MARACAS ROYAL ROAD, MARACAS, ST JOSEPH
A Research Paper
Presented in Partial Fulfilment
Of the Requirements for the Course
FDNT310 - NUTRITION IN THE LIFE CYCLE
INSTRUCTOR: Ms. Alana Alexander- Walker
April 1, 2012
Table of Contents
Unhealthy Dietary Habits 4
Benefits of Healthy Eating 5
Eating Disorders 6
Junk Food 7
Good Teen Nutrition 9
Sources of Nutrients 11
Enjoying Healthful Foods 11
Many teenagers fall into unhealthy eating habits for a variety of reasons; stress, the desire to lose weight, peer pressure etc. These unhealthy eating habits, may not cause damage immediately (although they sometimes do) but they are followed by a host of health issues. Sound nutritious habits play a role in the prevention of common chronic diseases such as obesity, heart disease, cancers, stroke, and type 2 diabetes. Investigating and understanding adolescent eating habits is necessary to preventing diet-related diseases later in the future. This paper discusses characteristic adolescent eating habits; skipping meals, fast food consumption, frequent snacking, and other dieting practices of adolescents. The nutritional requirements for adolescents are also discussed.
Unhealthy Dietary Habits
Teens engage in dieting practices that maybe less than beneficial, including eating very little, cutting out whole groups of foods (like grain products), fasting, and skipping meals. These practices can leave out important foods that are vital for growth to occur. Other weight-loss strategies such as self-induced vomiting, smoking, and diet pills or laxatives can lead to health issues. Unhealthy dieting can actually cause weight gain since it often leads to a cycle of eating very little, then binge eating. Adolescents may miss meals because of unbalanced schedules. Breakfast and lunch are the meals most often missed, school, and social activities may cause the skipping of evening meals. 12 to 50 % of adolescents miss breakfast; and girls are more likely to do so than are boys (35 and25 % respectively). More than one-half of the adolescents participating in the National Adolescent School Health Survey reported that they ate breakfast less than twice per week. Reasons for missing breakfast include rushing off to early school classes or activities, and poor appetite first thing in the morning. Missing breakfast can negatively affect school performance and contribute to a negative overall diet [ (Americans, 2010) ]. Hunger and food insecurity (i.e., disrupted eating patterns because of financial strains) might increase the risk for lower dietary quality and under nutrition. In turn, under nutrition can negatively affect overall health, cognitive development, and school performance.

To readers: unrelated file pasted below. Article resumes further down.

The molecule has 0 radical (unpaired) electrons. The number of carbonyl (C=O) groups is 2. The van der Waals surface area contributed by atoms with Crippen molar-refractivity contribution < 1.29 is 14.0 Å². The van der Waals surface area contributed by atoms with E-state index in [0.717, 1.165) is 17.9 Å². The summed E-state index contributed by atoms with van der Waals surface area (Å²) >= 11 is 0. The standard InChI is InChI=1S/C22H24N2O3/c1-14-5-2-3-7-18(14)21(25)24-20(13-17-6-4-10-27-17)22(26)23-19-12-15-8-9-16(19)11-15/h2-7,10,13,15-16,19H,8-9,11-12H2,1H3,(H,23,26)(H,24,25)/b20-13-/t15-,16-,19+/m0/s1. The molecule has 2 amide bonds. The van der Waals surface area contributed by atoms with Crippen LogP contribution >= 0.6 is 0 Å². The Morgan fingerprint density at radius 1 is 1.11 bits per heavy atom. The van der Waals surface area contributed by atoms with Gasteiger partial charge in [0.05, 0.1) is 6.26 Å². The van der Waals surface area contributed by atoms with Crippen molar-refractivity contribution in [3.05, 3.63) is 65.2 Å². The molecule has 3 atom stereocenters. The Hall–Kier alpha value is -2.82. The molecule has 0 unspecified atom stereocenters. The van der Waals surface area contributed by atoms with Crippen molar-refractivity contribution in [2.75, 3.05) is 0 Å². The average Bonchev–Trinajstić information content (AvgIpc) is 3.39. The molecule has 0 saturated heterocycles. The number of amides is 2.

Benefits of Healthful Eating
Eating a healthy breakfast is associated with improved cognitive function (especially memory), and mood. Healthy eating helps prevent high cholesterol and high blood pressure and reduces the risk of developing chronic diseases such as cardiovascular disease, diabetes, and cancer. Healthy eating helps reduce the risk of obesity, dental caries, iron deficiency, and osteoporosis Most U.S. youth do not meet the recommendations for eating 2½ cups to 6½ cups of fruits and vegetables each day. Teenagers in the U.S.A tend not to eat the minimum recommended amounts of whole grains (2–3 ounces each day). Teenagers tend not to eat more than the recommended maximum daily intake of sodium (1,500–2,300 mg each day) (CDC, 1998). Empty calories contribute to 40% of daily calories for children and adolescents aged 2–18 years, affecting the quality of their diets. About half of these empty calories...